For example, this study by Hasanhodzic & Lo finds that the best factor models can only explain a small part of hedge fund sub-strategy returns.  This study by Jaeger and Wagner shows that only the long/short, short-bias and event-driven hedge fund strategies can be adequately replicated using factor models.  After summing up the spotty track record of sub-strategy replication in a recent paper, Professor Harry Kat hypothesizes:

“Since it is essentially dynamic trading that makes a hedge fund, dynamic trading is crucial when replicating a single hedge fund or a basket or index of funds following a similar strategy.  Its importance declines, however, when attempting the replication of a more diversified basket of funds.  Funds following different strategies will trade differently and their trades may (at least partially) cancel each other out.  As a result, dynamic trading becomes less of an issue.  It is exactly this phenomenon, which allows Merrill and Goldman to obtain such accurate replication.  The HFRI Composite is a basket of over 2000 hedge funds, following a large variety of strategies.  Since it is extremely diversified, the peculiarities of the various strategies will largely diversify away.  The result is an index with little hedge fund-like properties left, containing mainly equity and credit risk.”

It turns out that the more diversified the index, the easier it is to replicate.  In fact, as this recent report by US consultant Jeffrey Slocum points out, the 24-month rolling correlation between a highly diversified hedge fund index (Tremont) and the S&P500 has averaged well over 0.5 for the past 10 years and has been about 0.8 for the past 2 years.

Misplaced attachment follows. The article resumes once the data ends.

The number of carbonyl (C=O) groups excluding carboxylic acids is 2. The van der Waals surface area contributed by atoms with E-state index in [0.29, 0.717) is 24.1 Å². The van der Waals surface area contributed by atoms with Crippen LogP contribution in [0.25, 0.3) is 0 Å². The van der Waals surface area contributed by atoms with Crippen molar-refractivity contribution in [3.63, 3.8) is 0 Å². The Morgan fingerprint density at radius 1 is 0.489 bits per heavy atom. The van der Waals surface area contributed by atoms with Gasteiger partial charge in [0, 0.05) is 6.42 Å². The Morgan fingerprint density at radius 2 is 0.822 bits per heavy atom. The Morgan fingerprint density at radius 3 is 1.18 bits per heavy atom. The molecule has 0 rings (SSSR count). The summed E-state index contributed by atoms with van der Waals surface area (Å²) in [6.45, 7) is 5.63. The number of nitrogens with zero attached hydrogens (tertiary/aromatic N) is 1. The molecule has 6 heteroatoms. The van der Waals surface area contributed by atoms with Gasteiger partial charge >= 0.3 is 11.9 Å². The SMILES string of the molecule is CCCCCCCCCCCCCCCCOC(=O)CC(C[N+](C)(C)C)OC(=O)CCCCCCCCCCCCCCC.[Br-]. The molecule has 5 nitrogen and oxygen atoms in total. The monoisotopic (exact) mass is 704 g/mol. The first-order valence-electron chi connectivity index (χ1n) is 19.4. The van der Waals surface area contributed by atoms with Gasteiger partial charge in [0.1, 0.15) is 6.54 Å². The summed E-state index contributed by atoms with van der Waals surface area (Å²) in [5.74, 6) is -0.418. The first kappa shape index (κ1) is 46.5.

So Deutsche Bank’s attempt to be “more representative of the whole industry”, amounts to an attempt at making the best of a very difficult task.

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  1. Alpha Male
    May 30, 2007 at 8:08 pm

    An anonymous reader writes…

    “A point you might want to consider re anybody who claims to be replicating hedge fund returns BEFORE fees is that you can’t simply add back a fixed percentage to the published returns (even if you knew what the ‘right’ percentage of fees was across the many different fee structures which sit within an index). High water marks and hurdle rate arrangements (which of course also vary significantly across funds in the index) mean that any regression analysis has to deal with the fact that the factor coefficients are time varying.

    “Simply taking off an average is going to smooth the ‘fees’ and effectively remove the high water mark provision. A high water mark is a very big incentive for a manager not to take big hits as it can mean many months surviving on management fees alone – not a happy prospect when you have large fixed monthly costs.

    “I suggest you ask DB what their ‘methodology’ is for re-creating the before fee returns.”

  2. Federalist
    May 31, 2007 at 10:13 pm

    These hedge fund replication products are just a crazy emperor-has-no-clothes gambit. Anyone familiar with linear algebra should be able to see through them, as explained here: